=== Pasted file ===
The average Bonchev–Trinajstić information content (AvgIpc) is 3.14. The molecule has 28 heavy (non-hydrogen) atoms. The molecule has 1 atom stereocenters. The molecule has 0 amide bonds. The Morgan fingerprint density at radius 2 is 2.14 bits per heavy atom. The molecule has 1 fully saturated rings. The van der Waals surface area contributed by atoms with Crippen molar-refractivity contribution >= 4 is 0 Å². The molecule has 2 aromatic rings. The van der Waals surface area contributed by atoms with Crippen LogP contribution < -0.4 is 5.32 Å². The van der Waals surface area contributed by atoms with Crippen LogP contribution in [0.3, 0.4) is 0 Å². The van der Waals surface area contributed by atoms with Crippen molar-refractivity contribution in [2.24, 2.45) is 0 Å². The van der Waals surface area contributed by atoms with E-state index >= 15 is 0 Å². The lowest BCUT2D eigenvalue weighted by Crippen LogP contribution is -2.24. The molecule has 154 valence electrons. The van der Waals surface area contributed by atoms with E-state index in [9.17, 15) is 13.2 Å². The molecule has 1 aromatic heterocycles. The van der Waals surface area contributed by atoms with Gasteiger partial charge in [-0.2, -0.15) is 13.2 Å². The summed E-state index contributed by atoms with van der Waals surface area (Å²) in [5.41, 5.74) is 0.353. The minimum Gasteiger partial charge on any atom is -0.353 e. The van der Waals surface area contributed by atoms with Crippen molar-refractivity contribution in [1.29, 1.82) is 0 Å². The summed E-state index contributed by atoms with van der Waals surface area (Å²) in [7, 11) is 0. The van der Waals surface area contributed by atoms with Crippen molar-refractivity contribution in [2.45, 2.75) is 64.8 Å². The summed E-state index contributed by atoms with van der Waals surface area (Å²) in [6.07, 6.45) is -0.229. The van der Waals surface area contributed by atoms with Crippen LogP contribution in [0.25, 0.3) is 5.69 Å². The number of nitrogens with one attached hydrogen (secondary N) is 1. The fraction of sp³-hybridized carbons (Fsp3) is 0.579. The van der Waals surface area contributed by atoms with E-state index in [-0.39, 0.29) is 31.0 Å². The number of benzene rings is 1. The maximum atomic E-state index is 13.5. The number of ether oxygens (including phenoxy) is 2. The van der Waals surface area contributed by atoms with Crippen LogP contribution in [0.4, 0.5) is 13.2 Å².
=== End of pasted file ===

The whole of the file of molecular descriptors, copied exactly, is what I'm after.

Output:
The average Bonchev–Trinajstić information content (AvgIpc) is 3.14. The molecule has 28 heavy (non-hydrogen) atoms. The molecule has 1 atom stereocenters. The molecule has 0 amide bonds. The Morgan fingerprint density at radius 2 is 2.14 bits per heavy atom. The molecule has 1 fully saturated rings. The van der Waals surface area contributed by atoms with Crippen molar-refractivity contribution >= 4 is 0 Å². The molecule has 2 aromatic rings. The van der Waals surface area contributed by atoms with Crippen LogP contribution < -0.4 is 5.32 Å². The van der Waals surface area contributed by atoms with Crippen LogP contribution in [0.3, 0.4) is 0 Å². The van der Waals surface area contributed by atoms with Crippen molar-refractivity contribution in [2.24, 2.45) is 0 Å². The van der Waals surface area contributed by atoms with E-state index >= 15 is 0 Å². The lowest BCUT2D eigenvalue weighted by Crippen LogP contribution is -2.24. The molecule has 154 valence electrons. The van der Waals surface area contributed by atoms with E-state index in [9.17, 15) is 13.2 Å². The molecule has 1 aromatic heterocycles. The van der Waals surface area contributed by atoms with Gasteiger partial charge in [-0.2, -0.15) is 13.2 Å². The summed E-state index contributed by atoms with van der Waals surface area (Å²) in [5.41, 5.74) is 0.353. The minimum Gasteiger partial charge on any atom is -0.353 e. The van der Waals surface area contributed by atoms with Crippen molar-refractivity contribution in [1.29, 1.82) is 0 Å². The summed E-state index contributed by atoms with van der Waals surface area (Å²) in [7, 11) is 0. The van der Waals surface area contributed by atoms with Crippen molar-refractivity contribution in [2.45, 2.75) is 64.8 Å². The summed E-state index contributed by atoms with van der Waals surface area (Å²) in [6.07, 6.45) is -0.229. The van der Waals surface area contributed by atoms with Crippen LogP contribution in [0.25, 0.3) is 5.69 Å². The number of nitrogens with one attached hydrogen (secondary N) is 1. The fraction of sp³-hybridized carbons (Fsp3) is 0.579. The van der Waals surface area contributed by atoms with E-state index in [-0.39, 0.29) is 31.0 Å². The number of benzene rings is 1. The maximum atomic E-state index is 13.5. The number of ether oxygens (including phenoxy) is 2. The van der Waals surface area contributed by atoms with Crippen LogP contribution in [0.4, 0.5) is 13.2 Å².